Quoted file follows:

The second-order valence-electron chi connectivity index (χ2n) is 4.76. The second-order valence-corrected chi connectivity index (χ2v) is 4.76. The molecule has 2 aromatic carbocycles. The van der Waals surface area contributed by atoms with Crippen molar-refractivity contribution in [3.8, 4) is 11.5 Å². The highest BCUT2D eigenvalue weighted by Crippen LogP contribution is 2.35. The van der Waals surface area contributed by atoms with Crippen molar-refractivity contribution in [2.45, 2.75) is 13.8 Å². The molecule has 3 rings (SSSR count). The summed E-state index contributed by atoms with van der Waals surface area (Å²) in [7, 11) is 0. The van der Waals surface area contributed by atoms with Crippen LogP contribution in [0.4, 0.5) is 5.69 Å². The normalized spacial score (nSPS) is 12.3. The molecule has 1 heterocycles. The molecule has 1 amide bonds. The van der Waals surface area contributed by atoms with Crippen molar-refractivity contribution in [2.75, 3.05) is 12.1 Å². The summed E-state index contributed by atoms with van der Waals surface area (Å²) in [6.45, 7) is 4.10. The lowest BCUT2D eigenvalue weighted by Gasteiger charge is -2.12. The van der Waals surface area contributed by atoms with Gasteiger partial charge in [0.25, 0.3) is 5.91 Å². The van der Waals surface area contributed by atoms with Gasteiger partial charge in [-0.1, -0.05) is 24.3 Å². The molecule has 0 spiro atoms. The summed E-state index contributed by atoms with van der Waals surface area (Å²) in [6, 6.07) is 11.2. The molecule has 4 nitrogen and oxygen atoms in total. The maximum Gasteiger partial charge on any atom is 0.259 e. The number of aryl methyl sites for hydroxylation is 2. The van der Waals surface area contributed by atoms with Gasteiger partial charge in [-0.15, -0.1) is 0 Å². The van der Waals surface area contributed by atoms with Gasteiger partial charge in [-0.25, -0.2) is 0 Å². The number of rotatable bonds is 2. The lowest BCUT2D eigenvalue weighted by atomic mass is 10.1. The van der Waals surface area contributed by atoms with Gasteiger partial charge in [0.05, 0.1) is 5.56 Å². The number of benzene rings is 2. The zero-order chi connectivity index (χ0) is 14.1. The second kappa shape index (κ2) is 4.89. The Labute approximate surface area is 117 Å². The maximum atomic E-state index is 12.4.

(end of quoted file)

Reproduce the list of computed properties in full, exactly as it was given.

The second-order valence-electron chi connectivity index (χ2n) is 4.76. The second-order valence-corrected chi connectivity index (χ2v) is 4.76. The molecule has 2 aromatic carbocycles. The van der Waals surface area contributed by atoms with Crippen molar-refractivity contribution in [3.8, 4) is 11.5 Å². The highest BCUT2D eigenvalue weighted by Crippen LogP contribution is 2.35. The van der Waals surface area contributed by atoms with Crippen molar-refractivity contribution in [2.45, 2.75) is 13.8 Å². The molecule has 3 rings (SSSR count). The summed E-state index contributed by atoms with van der Waals surface area (Å²) in [7, 11) is 0. The van der Waals surface area contributed by atoms with Crippen LogP contribution in [0.4, 0.5) is 5.69 Å². The normalized spacial score (nSPS) is 12.3. The molecule has 1 heterocycles. The molecule has 1 amide bonds. The van der Waals surface area contributed by atoms with Crippen molar-refractivity contribution in [2.75, 3.05) is 12.1 Å². The summed E-state index contributed by atoms with van der Waals surface area (Å²) in [6.45, 7) is 4.10. The lowest BCUT2D eigenvalue weighted by Gasteiger charge is -2.12. The van der Waals surface area contributed by atoms with Gasteiger partial charge in [0.25, 0.3) is 5.91 Å². The van der Waals surface area contributed by atoms with Gasteiger partial charge in [-0.1, -0.05) is 24.3 Å². The molecule has 0 spiro atoms. The summed E-state index contributed by atoms with van der Waals surface area (Å²) in [6, 6.07) is 11.2. The molecule has 4 nitrogen and oxygen atoms in total. The maximum Gasteiger partial charge on any atom is 0.259 e. The number of aryl methyl sites for hydroxylation is 2. The van der Waals surface area contributed by atoms with Gasteiger partial charge in [-0.15, -0.1) is 0 Å². The van der Waals surface area contributed by atoms with Gasteiger partial charge in [-0.25, -0.2) is 0 Å². The number of rotatable bonds is 2. The lowest BCUT2D eigenvalue weighted by atomic mass is 10.1. The van der Waals surface area contributed by atoms with Gasteiger partial charge in [0.05, 0.1) is 5.56 Å². The number of benzene rings is 2. The zero-order chi connectivity index (χ0) is 14.1. The second kappa shape index (κ2) is 4.89. The Labute approximate surface area is 117 Å². The maximum atomic E-state index is 12.4.